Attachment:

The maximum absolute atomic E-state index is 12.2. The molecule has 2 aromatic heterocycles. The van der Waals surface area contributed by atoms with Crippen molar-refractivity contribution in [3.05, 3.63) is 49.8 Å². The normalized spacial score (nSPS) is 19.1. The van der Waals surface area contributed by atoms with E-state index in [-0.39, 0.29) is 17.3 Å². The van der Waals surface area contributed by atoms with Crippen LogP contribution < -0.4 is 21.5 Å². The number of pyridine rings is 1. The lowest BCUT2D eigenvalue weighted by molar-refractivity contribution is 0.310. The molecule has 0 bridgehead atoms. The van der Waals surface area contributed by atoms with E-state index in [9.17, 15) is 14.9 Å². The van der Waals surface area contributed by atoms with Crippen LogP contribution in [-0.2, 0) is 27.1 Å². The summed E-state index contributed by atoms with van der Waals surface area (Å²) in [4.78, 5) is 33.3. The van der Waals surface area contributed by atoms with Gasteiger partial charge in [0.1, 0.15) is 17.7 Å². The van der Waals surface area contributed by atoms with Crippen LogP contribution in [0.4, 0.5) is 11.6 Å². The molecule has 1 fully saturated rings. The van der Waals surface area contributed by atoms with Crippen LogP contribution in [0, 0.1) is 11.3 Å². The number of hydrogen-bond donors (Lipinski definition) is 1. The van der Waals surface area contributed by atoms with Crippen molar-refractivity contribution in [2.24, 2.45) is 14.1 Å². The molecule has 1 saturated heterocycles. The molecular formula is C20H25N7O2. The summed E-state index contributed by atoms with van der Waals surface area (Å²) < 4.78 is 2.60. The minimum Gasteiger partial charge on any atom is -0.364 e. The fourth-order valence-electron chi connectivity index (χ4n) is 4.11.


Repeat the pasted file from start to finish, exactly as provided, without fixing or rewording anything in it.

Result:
The maximum absolute atomic E-state index is 12.2. The molecule has 2 aromatic heterocycles. The van der Waals surface area contributed by atoms with Crippen molar-refractivity contribution in [3.05, 3.63) is 49.8 Å². The normalized spacial score (nSPS) is 19.1. The van der Waals surface area contributed by atoms with E-state index in [-0.39, 0.29) is 17.3 Å². The van der Waals surface area contributed by atoms with Crippen LogP contribution < -0.4 is 21.5 Å². The number of pyridine rings is 1. The lowest BCUT2D eigenvalue weighted by molar-refractivity contribution is 0.310. The molecule has 0 bridgehead atoms. The van der Waals surface area contributed by atoms with E-state index in [9.17, 15) is 14.9 Å². The van der Waals surface area contributed by atoms with Crippen LogP contribution in [-0.2, 0) is 27.1 Å². The summed E-state index contributed by atoms with van der Waals surface area (Å²) in [4.78, 5) is 33.3. The van der Waals surface area contributed by atoms with Gasteiger partial charge in [0.1, 0.15) is 17.7 Å². The van der Waals surface area contributed by atoms with Crippen LogP contribution in [0.4, 0.5) is 11.6 Å². The molecule has 1 fully saturated rings. The van der Waals surface area contributed by atoms with Crippen LogP contribution in [0, 0.1) is 11.3 Å². The number of hydrogen-bond donors (Lipinski definition) is 1. The van der Waals surface area contributed by atoms with Crippen molar-refractivity contribution in [2.24, 2.45) is 14.1 Å². The molecule has 1 saturated heterocycles. The molecular formula is C20H25N7O2. The summed E-state index contributed by atoms with van der Waals surface area (Å²) < 4.78 is 2.60. The minimum Gasteiger partial charge on any atom is -0.364 e. The fourth-order valence-electron chi connectivity index (χ4n) is 4.11.